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Montreal Alouettes' quarterback Anthony Calvillo, left, gestures following a press conference in Montreal, Tuesday, February 19, 2013, announcing Dan Hawkins, right, as new head coach of the CFL's Montreal Alouettes. (The Canadian Press)

Montreal Alouettes' quarterback Anthony Calvillo, left, gestures following a press conference in Montreal, Tuesday, February 19, 2013, announcing Dan Hawkins, right, as new head coach of the CFL's Montreal Alouettes.

(The Canadian Press)

Alouettes introduce Dan Hawkins as new head coach Add to ...

What this occasion demanded, quite frankly, is name tags.

There is something vaguely reassuring about professional athletes displaying a regular-human level of nervousness and curiosity at the prospect of meeting their new boss.

So it was with the 15 or so members of the Montreal Alouettes who swung by a hotel ballroom to watch the unveiling of the team’s new head coach, Dan Hawkins, and his 11-member staff of assistants.

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You had CFL all-star offensive lineman Scott Flory cutting short a conversation to shake hands with new offensive-line coach Frank Verducci (the latter plainly didn’t recognize the former).

Then, there was receiver S.J. Green checking with a reporter to make sure the person he was about to introduce himself to was indeed new receivers coach Erik Campbell.

Still, it was all very convivial and warm, precisely the atmosphere Hawkins and Als general manager Jim Popp appear to be intent on creating.

Hawkins, it should be pointed out, has the energy and easy patter of a particularly gregarious real-estate salesman.

The contrast in styles with former head man Marc Trestman – who cultivated a discreet, understated public persona – is stark.

“Night and day,” starting quarterback Anthony Calvillo observed.

A former ESPN analyst, Hawkins is jokey and outgoing with the media, and where law-school grad Trestman applied a jurist’s calculus to his every move, his successor is a self-described risk-taker.

“Some people are a comfort-zone guy, that’s not me … you get nowhere by playing it safe,” said Hawkins, a logger’s son from Bieber, Calif., population 312. “Coaching in a French-speaking province, in a foreign country, with 12 guys on the field in motion all the time, that’s right up my alley.”

At least part of Hawkins’s remarks were aimed at the players in attendance – he name-checked former Als receiver Ben Cahoon and promised not to stretch the CFL’s 4 1/2-hour practice limit – and he pledged to take his players’ strengths and desires into account in crafting the offence, which will be based on Trestman’s.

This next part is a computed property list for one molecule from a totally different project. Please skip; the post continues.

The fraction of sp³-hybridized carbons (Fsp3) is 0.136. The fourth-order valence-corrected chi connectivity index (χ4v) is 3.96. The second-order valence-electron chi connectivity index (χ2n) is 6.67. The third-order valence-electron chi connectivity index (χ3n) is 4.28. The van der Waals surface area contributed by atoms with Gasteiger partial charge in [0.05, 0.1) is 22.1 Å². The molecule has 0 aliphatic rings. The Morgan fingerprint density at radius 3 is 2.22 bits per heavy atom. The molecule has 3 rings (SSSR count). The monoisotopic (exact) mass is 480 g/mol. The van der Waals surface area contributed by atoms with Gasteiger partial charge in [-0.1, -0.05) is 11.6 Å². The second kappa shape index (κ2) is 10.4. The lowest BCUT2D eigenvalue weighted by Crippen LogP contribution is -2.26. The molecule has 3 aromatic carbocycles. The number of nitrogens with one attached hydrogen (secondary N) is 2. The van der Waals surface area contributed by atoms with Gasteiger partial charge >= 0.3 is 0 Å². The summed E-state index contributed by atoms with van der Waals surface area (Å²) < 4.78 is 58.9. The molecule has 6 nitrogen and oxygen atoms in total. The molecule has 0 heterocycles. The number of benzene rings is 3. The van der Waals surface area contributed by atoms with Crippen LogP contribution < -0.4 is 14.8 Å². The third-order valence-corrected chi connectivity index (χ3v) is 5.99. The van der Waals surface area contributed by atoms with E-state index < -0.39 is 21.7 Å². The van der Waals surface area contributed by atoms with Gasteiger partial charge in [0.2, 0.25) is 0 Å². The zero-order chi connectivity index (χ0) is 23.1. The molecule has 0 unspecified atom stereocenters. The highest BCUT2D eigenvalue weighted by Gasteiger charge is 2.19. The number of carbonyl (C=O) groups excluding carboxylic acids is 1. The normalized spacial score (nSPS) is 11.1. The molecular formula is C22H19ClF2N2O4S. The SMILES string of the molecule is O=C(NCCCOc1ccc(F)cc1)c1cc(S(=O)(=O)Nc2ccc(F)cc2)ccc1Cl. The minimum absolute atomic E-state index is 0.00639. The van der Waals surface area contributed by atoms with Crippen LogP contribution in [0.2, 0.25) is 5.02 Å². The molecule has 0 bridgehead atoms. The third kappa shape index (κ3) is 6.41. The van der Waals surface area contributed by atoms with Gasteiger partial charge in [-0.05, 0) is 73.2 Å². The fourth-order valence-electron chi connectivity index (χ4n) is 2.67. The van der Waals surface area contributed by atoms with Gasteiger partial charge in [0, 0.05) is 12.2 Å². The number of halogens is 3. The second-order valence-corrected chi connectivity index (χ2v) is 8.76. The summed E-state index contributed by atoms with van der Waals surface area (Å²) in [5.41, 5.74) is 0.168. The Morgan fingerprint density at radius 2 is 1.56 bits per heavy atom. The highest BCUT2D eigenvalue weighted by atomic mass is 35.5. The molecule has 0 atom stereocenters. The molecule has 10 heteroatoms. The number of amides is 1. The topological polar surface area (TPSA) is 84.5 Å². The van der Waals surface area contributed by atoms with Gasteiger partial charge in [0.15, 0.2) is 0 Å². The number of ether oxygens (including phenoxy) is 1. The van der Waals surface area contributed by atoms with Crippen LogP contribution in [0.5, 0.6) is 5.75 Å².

“Every good coach believes he’s the servant of the player,” he said.

And the early reviews from the players in attendance suggest Hawkins made a strong first impression.

“It’s our turn as players to buy into what Dan brings to the table,” the 40-year-old Calvillo said, who had an almost symbiotic relationship with Trestman.

What the 52-year-old brings is lengthy experience in the U.S. college ranks.

Hawkins had a wildly successful five years at Boise State University, leading the school to four bowl games, but a markedly less-happy tenure at his next coaching stop, the University of Colorado.

In 2010, he was fired after four losing years in Boulder, Colo., amid grumbles of nepotism – his son, Cody, was the starting quarterback.

Hawkins pointed out once he benched his oldest boy, and said of those years: “You fail, you learn, you get back up and you roll.”

So what makes Hawkins the right man for the Als?

“Chemistry,” Popp said, “whatever coaching staff or players we bring in, he’ll pull them together.”

And choosing a man with a boisterous personality was a deliberate move.

“You have to look at your locker room, what the players are about, what they’ve become accustomed to, what they’ve gotten numb to. When you have someone who is different, whether it’s slightly or a lot, it grabs attention real quick,” Popp said. “I think it’s welcomed.”

In replacing Trestman, a cerebral offensive guru who now coaches the Chicago Bears of the NFL, the Als brain trust set out several criteria: the new sideline boss would be a strong communicator, he’d be willing to branch out into community initiatives, and he’d be able to pull together a top-notch group of assistants.

On the latter score, the Hawkins hire was an illustration of how close-knit the football coaching world remains.

While Popp and Hawkins aren’t friends, exactly, they have been acquainted for several years.

They have a mutual friend from Hawkins’s days at University of California-Davis in the 1980s, and Hawkins later popped up on the Alouettes radar while coaching at Willamette University, an NCAA Division II school in Oregon.

The two stayed in touch over the years and last winter Hawkins was brought in for some preseason brainstorming with Trestman, and volunteered to be an assistant coach.

Trestman demurred, but Hawkins visited Als training camp in St-Jean-sur-Richelieu, Que., and spent a few days touring Montreal with his wife, Misti.

In the end, Popp said, the decision came down to wanting an experienced, hungry leader.

“We wanted someone who is passionate and who wants to be here,” the GM said. “There’s no one who wanted this job more than Dan Hawkins.”

 

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